Strong dairy product prices resulting in record milk prices continue into 2014.

The February Class III price was a record $23.35/cwt. and will be near that for March. The February Class IV price was a record $23.46/cwt. and will be near $23.60/cwt. for March. The February average U.S. all milk price was a record $24.70/cwt. and will average near $25/cwt. for March.

Compared to March a year ago the Class III price will be about $6.40 higher, the Class IV price $5.85 higher and the average U.S. all milk price $5.90 higher.

On the CME, cheddar barrels were a record $2.32/lb. back on Feb. 5. But by mid-February the price fell by more than 25¢ to $2.0625/lb., only to resume price increases. Cheddar barrels reached $2.16/lb. the beginning of March and as of March 19 barrels were close to the earlier record at $2.305/lb.

The situation is similar for 40-pound cheddar blocks. Cheddar blocks were a record $2.36/lb. on Feb. 4, fell by more than 25¢ to $2.105/lb. with the price rebounding beginning in March at $2.2275/lb., setting a new record on March 14 at $2.3625/lb. and, as of March 19 the price was $2.42/lb.

CME butter averaged $1.80/lb. in February and as of March 19 it was $1.905/lb.. Dry whey averaged 62¢/lb. in February and will average about 64¢ in March. Nonfat dry milk has been about $2.07/lb. February and March.

Good domestic demand for cheese and strong exports of cheese, butter and nonfat dry milk is a major factor for these record prices. Exports of dairy products set a record last year totaling 15.5% of U.S. milk production on a total solids basis. Exports above a year ago continued into January. Compared to January a year ago exports of nonfat dry milk/skim milk powder were 22% higher, total cheese had a new record at 46% higher, butterfat  136% higher, and lactose 3% higher. On a total solids basis exports were equivalent to 14.5% of milk production compared to 12.3% a year ago.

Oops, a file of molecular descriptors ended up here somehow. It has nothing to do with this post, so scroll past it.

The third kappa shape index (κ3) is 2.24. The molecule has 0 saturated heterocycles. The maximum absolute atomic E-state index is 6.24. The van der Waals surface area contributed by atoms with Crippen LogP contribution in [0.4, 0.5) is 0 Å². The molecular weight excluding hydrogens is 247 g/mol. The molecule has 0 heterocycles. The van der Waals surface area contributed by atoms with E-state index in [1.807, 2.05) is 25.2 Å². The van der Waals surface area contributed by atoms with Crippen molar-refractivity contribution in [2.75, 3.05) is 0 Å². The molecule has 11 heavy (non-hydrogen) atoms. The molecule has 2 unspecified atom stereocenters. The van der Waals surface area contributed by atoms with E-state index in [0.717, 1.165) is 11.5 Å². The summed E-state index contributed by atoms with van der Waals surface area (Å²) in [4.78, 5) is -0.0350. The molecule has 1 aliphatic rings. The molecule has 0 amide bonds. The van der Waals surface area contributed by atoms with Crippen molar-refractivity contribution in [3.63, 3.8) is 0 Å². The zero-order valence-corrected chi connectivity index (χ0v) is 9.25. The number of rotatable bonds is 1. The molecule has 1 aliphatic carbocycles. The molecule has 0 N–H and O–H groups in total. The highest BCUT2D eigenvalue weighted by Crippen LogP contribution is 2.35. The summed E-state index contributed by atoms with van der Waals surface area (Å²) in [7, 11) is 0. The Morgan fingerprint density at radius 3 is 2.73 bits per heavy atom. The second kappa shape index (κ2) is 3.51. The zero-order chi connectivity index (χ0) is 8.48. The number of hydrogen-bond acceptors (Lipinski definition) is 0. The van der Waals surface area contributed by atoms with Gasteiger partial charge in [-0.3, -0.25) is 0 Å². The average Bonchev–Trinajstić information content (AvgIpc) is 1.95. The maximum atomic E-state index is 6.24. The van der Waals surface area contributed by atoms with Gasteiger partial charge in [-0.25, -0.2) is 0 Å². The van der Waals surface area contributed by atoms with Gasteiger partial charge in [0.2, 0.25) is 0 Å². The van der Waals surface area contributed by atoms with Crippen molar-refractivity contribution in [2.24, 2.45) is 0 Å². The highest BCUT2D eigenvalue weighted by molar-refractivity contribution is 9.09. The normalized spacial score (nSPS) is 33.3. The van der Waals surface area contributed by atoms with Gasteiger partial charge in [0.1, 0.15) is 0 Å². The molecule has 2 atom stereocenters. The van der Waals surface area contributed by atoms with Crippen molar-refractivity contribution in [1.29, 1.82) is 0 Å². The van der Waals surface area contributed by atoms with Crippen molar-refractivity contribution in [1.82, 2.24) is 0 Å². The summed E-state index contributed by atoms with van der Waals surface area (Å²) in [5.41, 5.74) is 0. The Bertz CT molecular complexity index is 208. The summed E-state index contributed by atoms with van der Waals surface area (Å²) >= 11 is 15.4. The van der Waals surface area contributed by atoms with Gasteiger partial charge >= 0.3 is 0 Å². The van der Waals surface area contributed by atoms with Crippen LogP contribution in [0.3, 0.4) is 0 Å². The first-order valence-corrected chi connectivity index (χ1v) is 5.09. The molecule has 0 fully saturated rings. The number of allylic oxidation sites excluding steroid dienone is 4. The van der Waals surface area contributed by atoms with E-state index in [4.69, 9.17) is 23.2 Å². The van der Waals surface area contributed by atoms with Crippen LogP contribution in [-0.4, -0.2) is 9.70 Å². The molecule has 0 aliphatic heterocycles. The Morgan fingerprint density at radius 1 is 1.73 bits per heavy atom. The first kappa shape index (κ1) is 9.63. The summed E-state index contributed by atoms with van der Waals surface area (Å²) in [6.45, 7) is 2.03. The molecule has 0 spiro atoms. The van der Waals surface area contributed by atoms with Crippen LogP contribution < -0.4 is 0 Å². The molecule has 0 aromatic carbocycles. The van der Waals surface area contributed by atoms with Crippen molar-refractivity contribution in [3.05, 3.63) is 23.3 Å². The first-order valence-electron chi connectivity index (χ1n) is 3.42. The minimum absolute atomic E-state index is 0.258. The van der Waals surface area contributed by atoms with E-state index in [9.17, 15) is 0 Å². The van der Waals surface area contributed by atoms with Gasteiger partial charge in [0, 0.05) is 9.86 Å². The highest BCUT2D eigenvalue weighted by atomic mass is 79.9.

Domestic sales and exports have tightened stocks of dairy products. The latest stock report is for Jan. 31 stocks. Compared to a year ago butter stocks were 33% lower, American cheese stocks and total cheese stocks were both 2% lower. Nonfat dry milk stocks were 25% lower and dry whey stocks 8% lower.

Milk production is also a key factor for record prices. With corn prices around $4.50 per bushel compared to near $7/bushel a year ago, and alfalfa hay averaging lower for most parts of the country –except for some states like California and Texas – margins (returns over feed costs) are very favorable for milk production. But, milk production was flat the last two month of 2013, with milk production for the year up just 0.7% (adjusted for leap year).

January’s milk production for the U.S. was up just 1.0%, and  February’s milk production was up 1.1%. Milk cow numbers, which had small increases last December and January ,did not increase in February resulting in February cow numbers slightly lower than a year ago at a -0.1%. Milk per cow was 1.2% higher than a year ago.

California’s milk production continues to improve after production declining 1.3% last year. Compared to a year earlier California’s milk production was up 4.4% in January and 5.3% in February. California has added milk cows and improved milk per cow. The severe drought is not impacting milk production at this time.